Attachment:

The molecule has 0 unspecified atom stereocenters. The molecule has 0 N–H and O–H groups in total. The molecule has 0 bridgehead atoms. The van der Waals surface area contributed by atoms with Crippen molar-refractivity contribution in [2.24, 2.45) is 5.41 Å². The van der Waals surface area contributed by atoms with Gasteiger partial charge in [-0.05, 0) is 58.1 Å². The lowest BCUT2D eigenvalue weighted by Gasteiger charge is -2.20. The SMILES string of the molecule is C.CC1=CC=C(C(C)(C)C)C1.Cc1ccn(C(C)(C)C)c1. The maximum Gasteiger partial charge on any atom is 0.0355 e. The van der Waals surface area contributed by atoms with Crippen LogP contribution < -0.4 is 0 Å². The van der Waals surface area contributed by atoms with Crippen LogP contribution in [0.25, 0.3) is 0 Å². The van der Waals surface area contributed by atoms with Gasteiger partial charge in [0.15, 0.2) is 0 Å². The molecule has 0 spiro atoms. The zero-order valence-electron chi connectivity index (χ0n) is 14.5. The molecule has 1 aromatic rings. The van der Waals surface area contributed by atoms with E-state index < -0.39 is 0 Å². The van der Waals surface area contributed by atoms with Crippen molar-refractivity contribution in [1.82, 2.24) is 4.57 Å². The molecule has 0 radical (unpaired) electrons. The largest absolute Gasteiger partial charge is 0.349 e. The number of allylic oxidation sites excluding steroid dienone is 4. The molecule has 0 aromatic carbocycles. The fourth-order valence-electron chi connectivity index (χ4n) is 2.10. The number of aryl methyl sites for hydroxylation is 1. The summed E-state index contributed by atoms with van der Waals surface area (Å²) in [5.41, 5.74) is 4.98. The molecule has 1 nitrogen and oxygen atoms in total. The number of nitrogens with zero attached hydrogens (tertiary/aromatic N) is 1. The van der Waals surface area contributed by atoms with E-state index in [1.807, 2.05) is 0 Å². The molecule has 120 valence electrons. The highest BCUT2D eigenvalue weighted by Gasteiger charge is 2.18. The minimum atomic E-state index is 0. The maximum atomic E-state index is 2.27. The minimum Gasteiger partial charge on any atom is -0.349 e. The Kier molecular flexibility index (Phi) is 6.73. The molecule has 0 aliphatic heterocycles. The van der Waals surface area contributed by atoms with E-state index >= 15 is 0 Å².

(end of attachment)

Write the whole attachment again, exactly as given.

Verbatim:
The molecule has 0 unspecified atom stereocenters. The molecule has 0 N–H and O–H groups in total. The molecule has 0 bridgehead atoms. The van der Waals surface area contributed by atoms with Crippen molar-refractivity contribution in [2.24, 2.45) is 5.41 Å². The van der Waals surface area contributed by atoms with Gasteiger partial charge in [-0.05, 0) is 58.1 Å². The lowest BCUT2D eigenvalue weighted by Gasteiger charge is -2.20. The SMILES string of the molecule is C.CC1=CC=C(C(C)(C)C)C1.Cc1ccn(C(C)(C)C)c1. The maximum Gasteiger partial charge on any atom is 0.0355 e. The van der Waals surface area contributed by atoms with Crippen LogP contribution < -0.4 is 0 Å². The van der Waals surface area contributed by atoms with Crippen LogP contribution in [0.25, 0.3) is 0 Å². The van der Waals surface area contributed by atoms with Gasteiger partial charge in [0.15, 0.2) is 0 Å². The molecule has 0 spiro atoms. The zero-order valence-electron chi connectivity index (χ0n) is 14.5. The molecule has 1 aromatic rings. The van der Waals surface area contributed by atoms with E-state index < -0.39 is 0 Å². The van der Waals surface area contributed by atoms with Crippen molar-refractivity contribution in [1.82, 2.24) is 4.57 Å². The molecule has 0 radical (unpaired) electrons. The largest absolute Gasteiger partial charge is 0.349 e. The number of allylic oxidation sites excluding steroid dienone is 4. The molecule has 0 aromatic carbocycles. The fourth-order valence-electron chi connectivity index (χ4n) is 2.10. The number of aryl methyl sites for hydroxylation is 1. The summed E-state index contributed by atoms with van der Waals surface area (Å²) in [5.41, 5.74) is 4.98. The molecule has 1 nitrogen and oxygen atoms in total. The number of nitrogens with zero attached hydrogens (tertiary/aromatic N) is 1. The van der Waals surface area contributed by atoms with E-state index in [1.807, 2.05) is 0 Å². The molecule has 120 valence electrons. The highest BCUT2D eigenvalue weighted by Gasteiger charge is 2.18. The minimum atomic E-state index is 0. The maximum atomic E-state index is 2.27. The minimum Gasteiger partial charge on any atom is -0.349 e. The Kier molecular flexibility index (Phi) is 6.73. The molecule has 0 aliphatic heterocycles. The van der Waals surface area contributed by atoms with E-state index >= 15 is 0 Å².